- Tobias Ahlers
- Yves Moisan
- Matthew Latterell
- Patrick Shaw
- William Murphy
- Eric Steele
- Scott Paley
- Vincenzo Barone
- Niels Steen Krogh
You’re the most recent contributors to the Plone Strategic Planning Summit fundraiser!
Niels put us over the top this morning, we’ve now raised $5130 from 30 donors against our $5000 goal. With a $5000 match from the Plone Foundation, that means we’ll have $10,130 in our Plone Strategic Planning subsidy fund!
This will allow us to cover travel expenses to California for some of the Plone community’s most important (and far flung!) contributors for three days of big-picture thinking about the bright future of Plone.
Wow! Plone community, you are truly amazing! Your strong response to both the fundraising campaign and our community survey (over 200 responses!) makes us all feel tremendously confident and supported going into the strategic planning retreat.Â It’s great to dream big when you know you have such a supportive community backing you up!
If you’re still itching to support the future of Plone, you can make a donation to the Plone Foundation. We’re going to be spending a lot more time, energy (and, we hope, money) this year on improving Plone marketing, redesigning Plone.org, and more.
… those of you reading in an aggregator will have to click on through to see a Sprout in all of its glory.
Congrats to Carnet and the Sprout Builder team on an amazing launch, and thanks for sneaking me into the beta.Â I can’t wait to play around more and create more really cool
Thanks to Thomas Zeleny and Tannic, Inc. for becoming the most recent donors to the Plone Strategic Planning Summit. We’re just a few days from the end of our fundraising drive (and the summit itself!), and we’ve reached $3345 toward are goal of $5000 from 21 donors.
The Plone Foundation will match donations dollar-for-dollar, so that makes $6690 in our travel scholarship fund. That’s pretty great — but we’ve gotten over $7000 in scholarship requests. So, if you are getting value from Plone, and haven’t donated yet, now’s a great time to invest in the future of Plone.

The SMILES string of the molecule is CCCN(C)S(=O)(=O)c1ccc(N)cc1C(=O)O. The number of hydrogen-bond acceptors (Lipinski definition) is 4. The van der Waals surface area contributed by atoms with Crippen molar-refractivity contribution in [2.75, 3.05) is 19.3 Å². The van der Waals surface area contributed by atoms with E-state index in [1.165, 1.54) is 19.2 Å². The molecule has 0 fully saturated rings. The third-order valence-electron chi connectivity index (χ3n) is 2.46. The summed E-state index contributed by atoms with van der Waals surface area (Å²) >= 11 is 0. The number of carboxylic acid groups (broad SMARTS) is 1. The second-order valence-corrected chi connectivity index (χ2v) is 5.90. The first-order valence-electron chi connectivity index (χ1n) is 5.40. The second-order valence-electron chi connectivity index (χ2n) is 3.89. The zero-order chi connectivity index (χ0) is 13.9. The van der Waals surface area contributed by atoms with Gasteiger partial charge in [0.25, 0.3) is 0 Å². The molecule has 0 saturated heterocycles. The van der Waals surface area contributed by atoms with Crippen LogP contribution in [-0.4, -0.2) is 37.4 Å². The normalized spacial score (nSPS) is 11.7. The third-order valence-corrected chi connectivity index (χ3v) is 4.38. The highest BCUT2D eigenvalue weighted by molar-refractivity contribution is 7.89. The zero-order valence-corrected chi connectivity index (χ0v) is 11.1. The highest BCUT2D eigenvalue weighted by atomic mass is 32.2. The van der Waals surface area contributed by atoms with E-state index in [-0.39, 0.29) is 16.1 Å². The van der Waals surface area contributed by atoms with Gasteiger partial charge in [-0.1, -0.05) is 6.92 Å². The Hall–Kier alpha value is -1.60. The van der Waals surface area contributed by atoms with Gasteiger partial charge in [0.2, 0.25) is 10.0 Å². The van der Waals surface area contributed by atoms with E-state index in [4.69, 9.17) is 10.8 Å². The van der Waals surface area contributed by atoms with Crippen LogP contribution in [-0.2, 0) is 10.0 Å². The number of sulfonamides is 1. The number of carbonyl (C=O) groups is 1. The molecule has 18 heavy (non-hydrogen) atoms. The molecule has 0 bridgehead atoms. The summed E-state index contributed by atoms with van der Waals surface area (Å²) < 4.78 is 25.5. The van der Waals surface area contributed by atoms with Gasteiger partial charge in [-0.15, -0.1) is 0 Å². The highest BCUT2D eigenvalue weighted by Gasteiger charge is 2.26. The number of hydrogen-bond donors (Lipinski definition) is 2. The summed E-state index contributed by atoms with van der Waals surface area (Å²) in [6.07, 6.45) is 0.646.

New research suggests the Malcom Gladwell-popularized theory of “Influentials” (or Gatekeepers) doesn’t hold water. Really interesting article in FastCompany about research Duncan Watts:
Watts, for one, didn’t think the gatekeeper model was true. It certainly didn’t match what he’d found studying networks. So he decided to test it in the real world by remounting the Milgram experiment on a massive scale. In 2001, Watts used a Web site to recruit about 61,000 people, then asked them to ferry messages to 18 targets worldwide. Sure enough, he found that Milgram was right: The average length of the chain was roughly six links. But when he examined these pathways, he found that “hubs”–highly connected people–weren’t crucial. Sure, they existed. But only 5% of the email messages passed through one of these superconnectors. The rest of the messages moved through society in much more democratic paths, zipping from one weakly connected individual to another, until they arrived at the target.
Why did Milgram get it wrong? Watts thinks it’s simply because his sample was so small–only a few dozen letters reached their mark. The dominance of the three friends could have been a statistical accident. “And since Milgram’s finding sort of made sense, nobody even bothered to redo the experiment,” Watts shrugs. But when you perform the experiment with hundreds of successfully completed letters, a different picture emerges: Influentials don’t govern person-to-person communication. We all do.
There’s a really interesting bit about how they experimented with ForwardTrack, which makes viral forwarding activity transparent to the users. It massively increased pass-along traffic. I really want to start working this into more online activism work.